Remember when the IBM Watson supercomputer showed the humans on Jeopardy! how it’s done? Like most people, you probably thought “Great experiment, but so what? What has Watson done for me lately?”
Now you can find out. Watson has bailed on game shows and is now available in public beta for some serious hardcore business analytics supporting the likes of…you! IBM’s public beta release of Watson Analytics is being positioned as a do-it-yourself version “when you can’t afford to wait for others who have the access or the analytical skills.”
Examples of the questions that different business professionals might ask include:
- Marketing: Which campaigns have been the most successful and why?
- Sales: Which deals are most likely to close and why?
- Finance: Who is most likely to pay and why?
- Operations: Which products are likely to have warranty issues and why?
- IT: Which support tickets are high priority and why?
- HR: Who is likely to leave and why?
Each of these scenarios is supported by a “real life” problem/solution story on the IBM website complete with peppy, on-the-go line of business professionals getting a leg up on their competition.
According to ZDNet, the public beta allows “users to feed in their own raw data, say, in the form of a spreadsheet, which the service then crunches with its own statistical analysis to highlight associations between different variables. It saves execs from needing to know how to write their own scripts or understand statistics in order to derive meaning from their data.”
IBM has spared no expense in creating a rich web experience for curious business users and data “visualizers”. The beta allows users to look at visualizations of their data to find patterns and relationships, while experimenting with Watson's predictive capabilities. ZDNet also reports that the next release will support infographics and dashboards.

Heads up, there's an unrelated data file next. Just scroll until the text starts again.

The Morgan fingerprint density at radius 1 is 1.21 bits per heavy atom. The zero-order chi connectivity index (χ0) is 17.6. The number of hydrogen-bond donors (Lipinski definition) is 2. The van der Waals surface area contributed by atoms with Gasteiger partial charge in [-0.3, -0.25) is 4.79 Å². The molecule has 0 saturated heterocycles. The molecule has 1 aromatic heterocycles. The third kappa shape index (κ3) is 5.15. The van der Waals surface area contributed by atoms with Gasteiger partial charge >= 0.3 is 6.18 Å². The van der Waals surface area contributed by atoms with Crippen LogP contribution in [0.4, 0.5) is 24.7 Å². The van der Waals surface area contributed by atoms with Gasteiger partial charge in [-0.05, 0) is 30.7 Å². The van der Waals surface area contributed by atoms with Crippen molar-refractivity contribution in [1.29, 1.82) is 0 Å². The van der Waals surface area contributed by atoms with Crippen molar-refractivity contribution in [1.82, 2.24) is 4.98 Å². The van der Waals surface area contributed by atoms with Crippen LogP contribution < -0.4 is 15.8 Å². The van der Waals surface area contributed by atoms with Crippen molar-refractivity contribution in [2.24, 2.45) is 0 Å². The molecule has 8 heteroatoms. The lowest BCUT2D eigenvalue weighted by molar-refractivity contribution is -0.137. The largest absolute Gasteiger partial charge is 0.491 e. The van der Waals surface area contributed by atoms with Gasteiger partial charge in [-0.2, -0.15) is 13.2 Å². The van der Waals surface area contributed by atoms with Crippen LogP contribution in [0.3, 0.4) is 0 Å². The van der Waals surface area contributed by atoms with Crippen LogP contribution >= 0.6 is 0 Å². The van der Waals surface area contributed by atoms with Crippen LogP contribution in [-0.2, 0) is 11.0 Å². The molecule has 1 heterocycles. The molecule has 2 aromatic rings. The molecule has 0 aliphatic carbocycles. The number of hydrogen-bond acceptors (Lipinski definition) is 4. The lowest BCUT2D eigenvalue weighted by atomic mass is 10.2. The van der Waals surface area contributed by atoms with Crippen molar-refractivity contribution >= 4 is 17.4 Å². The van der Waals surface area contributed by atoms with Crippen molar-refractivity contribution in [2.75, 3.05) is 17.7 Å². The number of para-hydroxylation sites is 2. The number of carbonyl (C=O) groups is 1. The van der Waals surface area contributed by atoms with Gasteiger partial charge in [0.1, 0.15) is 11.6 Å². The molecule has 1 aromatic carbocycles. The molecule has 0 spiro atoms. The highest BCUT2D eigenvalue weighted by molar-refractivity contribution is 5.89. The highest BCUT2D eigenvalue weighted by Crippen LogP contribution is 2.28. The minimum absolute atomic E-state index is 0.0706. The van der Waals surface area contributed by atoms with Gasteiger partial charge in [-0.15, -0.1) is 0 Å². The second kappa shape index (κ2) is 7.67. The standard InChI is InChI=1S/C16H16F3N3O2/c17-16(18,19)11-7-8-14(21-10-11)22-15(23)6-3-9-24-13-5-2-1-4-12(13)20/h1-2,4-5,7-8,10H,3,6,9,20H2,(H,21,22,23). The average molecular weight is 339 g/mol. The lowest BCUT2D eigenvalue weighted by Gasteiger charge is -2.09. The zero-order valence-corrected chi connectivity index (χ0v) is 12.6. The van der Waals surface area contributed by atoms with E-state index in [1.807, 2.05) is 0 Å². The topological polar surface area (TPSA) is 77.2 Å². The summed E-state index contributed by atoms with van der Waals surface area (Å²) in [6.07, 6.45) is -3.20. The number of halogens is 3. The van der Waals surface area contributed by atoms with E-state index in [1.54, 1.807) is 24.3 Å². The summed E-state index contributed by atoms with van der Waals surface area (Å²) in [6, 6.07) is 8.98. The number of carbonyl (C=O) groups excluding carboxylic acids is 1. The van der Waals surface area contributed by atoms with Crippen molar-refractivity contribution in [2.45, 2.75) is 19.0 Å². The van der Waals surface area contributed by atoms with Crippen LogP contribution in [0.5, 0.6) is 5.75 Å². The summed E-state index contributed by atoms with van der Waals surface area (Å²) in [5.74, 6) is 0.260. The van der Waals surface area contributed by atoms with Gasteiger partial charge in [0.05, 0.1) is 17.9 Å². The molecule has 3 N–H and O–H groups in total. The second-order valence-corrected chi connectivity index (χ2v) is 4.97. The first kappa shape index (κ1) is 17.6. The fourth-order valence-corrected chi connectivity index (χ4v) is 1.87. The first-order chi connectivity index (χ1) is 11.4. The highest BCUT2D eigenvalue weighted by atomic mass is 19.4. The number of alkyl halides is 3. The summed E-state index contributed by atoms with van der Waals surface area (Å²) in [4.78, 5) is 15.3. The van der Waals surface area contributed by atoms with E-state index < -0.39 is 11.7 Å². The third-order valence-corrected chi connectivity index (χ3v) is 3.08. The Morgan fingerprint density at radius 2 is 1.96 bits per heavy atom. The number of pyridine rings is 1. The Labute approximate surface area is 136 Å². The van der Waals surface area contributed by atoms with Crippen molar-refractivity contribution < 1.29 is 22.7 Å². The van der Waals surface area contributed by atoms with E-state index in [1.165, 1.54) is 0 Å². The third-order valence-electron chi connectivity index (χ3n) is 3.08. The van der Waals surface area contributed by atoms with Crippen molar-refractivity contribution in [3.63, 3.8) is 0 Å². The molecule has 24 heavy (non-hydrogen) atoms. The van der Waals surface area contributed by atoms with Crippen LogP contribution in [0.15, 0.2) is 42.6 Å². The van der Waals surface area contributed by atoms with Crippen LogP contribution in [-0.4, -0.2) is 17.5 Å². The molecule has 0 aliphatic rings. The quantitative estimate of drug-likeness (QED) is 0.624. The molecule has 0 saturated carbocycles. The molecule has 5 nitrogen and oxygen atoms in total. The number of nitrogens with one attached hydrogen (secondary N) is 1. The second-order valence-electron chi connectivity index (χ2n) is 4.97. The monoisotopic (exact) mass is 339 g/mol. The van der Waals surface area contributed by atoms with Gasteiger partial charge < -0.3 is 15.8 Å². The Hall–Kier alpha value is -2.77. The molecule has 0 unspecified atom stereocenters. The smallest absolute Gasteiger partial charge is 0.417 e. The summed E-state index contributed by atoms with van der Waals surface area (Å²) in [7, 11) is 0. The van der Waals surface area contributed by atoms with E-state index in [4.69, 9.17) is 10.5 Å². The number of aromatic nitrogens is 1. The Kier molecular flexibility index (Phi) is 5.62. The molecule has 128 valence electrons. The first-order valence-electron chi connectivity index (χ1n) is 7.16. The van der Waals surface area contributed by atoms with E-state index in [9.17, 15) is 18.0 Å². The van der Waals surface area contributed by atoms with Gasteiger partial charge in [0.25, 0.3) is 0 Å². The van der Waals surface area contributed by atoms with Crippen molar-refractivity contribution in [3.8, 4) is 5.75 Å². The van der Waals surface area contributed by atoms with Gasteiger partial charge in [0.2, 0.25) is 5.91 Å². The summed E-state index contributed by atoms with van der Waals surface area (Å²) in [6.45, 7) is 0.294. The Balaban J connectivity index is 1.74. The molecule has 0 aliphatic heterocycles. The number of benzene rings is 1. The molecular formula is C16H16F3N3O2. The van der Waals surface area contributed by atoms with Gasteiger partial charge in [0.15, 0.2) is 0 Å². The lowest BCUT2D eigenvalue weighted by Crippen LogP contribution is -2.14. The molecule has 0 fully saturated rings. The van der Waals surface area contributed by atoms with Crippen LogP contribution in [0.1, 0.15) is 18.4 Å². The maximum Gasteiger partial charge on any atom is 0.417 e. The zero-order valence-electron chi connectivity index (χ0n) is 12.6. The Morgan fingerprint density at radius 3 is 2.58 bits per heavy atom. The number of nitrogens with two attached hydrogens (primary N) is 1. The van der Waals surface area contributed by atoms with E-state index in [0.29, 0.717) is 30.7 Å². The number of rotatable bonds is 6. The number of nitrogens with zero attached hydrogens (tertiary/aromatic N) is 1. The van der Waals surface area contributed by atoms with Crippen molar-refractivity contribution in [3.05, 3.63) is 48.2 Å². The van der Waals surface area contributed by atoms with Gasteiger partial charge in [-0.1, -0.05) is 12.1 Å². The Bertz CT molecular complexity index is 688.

In a PC World article, IDC analyst Dan Vessett reports: “I think IBM is bringing together a lot of important components,” referring to how the service combines natural language processing, machine learning, cognitive computing, data cleansing and formatting, preparatory analysis, and visualization.
“Instead of dragging and dropping a pie chart, you write in natural language what you’d like to see, and the system itself will provide what it reasons is the most appropriate visualization,” Vesset said.
While nobody wants to coin another “as-a-service” acronym, Watson Analytics is, in truth, analytics-as-a-service. It runs on IBM's SoftLayer cloud infrastructure and is available through the IBM cloud marketplace and is accessible from any desktop or mobile device. This news is on the heels of IBM's recently announced global partnership with Twitter, which includes plans to offer Twitter data as part of IBM Watson Analytics.